To make just judgments we need a theologically informed vision of the world, whereby God unsettles us by refusing to be captured by our limited, even if true, descriptions of who He is. While it is crucial to recognize that our limited perspectives remain capable of speaking faithfully about God as in the historic creeds and doctrines of the church, it is similarly crucial to admit that there is only so much we are capable of holding together at any given time. We may not be looking up from the bottom of a well, but we certainly do not see God, ourselves, and the world fully. We are always in the position of learning and of being made more complete.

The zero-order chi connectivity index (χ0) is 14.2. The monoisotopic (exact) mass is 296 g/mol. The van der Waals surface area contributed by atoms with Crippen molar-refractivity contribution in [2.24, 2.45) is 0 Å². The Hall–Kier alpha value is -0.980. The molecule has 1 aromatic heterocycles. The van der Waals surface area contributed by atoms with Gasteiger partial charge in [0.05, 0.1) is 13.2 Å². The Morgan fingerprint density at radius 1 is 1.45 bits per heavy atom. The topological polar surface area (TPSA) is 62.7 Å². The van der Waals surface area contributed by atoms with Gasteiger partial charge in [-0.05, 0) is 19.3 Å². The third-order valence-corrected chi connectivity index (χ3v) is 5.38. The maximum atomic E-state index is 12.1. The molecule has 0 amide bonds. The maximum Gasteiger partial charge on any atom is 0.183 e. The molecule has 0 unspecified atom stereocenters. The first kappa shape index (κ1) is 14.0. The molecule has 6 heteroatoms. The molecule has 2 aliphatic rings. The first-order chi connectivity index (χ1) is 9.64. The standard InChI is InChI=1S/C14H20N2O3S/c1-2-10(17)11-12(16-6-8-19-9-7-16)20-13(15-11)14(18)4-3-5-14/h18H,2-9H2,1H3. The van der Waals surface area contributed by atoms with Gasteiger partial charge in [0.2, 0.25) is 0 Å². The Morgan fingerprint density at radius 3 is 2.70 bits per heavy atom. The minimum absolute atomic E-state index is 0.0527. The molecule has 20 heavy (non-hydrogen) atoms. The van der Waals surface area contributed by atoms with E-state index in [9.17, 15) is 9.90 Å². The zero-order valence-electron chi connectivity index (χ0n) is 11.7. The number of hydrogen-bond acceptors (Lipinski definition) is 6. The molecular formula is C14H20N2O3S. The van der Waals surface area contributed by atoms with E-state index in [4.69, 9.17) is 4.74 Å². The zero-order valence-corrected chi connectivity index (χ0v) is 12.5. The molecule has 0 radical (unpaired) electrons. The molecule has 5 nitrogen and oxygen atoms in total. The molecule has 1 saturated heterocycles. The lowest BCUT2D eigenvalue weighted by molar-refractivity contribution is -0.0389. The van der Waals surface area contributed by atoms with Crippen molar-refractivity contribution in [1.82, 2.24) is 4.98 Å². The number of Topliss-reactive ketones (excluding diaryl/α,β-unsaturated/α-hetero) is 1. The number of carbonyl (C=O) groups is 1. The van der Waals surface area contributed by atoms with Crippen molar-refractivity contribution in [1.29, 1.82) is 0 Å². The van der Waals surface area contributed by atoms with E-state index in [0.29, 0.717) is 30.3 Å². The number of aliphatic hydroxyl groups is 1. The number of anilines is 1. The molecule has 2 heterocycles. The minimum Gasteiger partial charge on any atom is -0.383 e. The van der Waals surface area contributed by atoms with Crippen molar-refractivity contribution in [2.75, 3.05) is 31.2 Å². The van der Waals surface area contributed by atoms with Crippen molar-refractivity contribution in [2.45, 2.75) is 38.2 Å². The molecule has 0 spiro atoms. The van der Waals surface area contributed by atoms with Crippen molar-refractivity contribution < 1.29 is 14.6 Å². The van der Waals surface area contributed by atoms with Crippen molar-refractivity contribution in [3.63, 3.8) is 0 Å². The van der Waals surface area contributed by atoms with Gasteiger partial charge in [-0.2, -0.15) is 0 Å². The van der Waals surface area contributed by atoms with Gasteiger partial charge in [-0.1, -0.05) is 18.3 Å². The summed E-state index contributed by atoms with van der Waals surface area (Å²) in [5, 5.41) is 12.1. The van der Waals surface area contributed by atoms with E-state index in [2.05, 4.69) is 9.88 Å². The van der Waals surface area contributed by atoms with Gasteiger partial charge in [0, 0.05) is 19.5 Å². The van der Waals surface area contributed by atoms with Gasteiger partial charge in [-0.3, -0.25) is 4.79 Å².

Our limitations constrain us in some respects, but not so much that we find ourselves unable to understand God faithfully or to make truthful observations about the world around us. We are capable of making the sort of just judgments, which are “an act of moral discrimination that pronounces upon a preceding act or existing state of affairs to establish a new public context.”  We are incapable, however, of establishing an order that has no further need of judgment. Our ongoing state of sin, our finite nature, and our alienation from God create a context in which structural evil will be a continual challenge. Beyond the individual, unjust acts that are done against God and others, sin is our human condition. Construing sin as a human condition allows us to see “that sin carries with it serious effects, often of a structural and corporate nature.”  We won’t escape those effects no matter what action we take because in our sinful, limited state we cannot help but experience moral failure behind which “lies a failure, temporary or permanent, circumstantial or structural, to keep our actions in tune with reality.”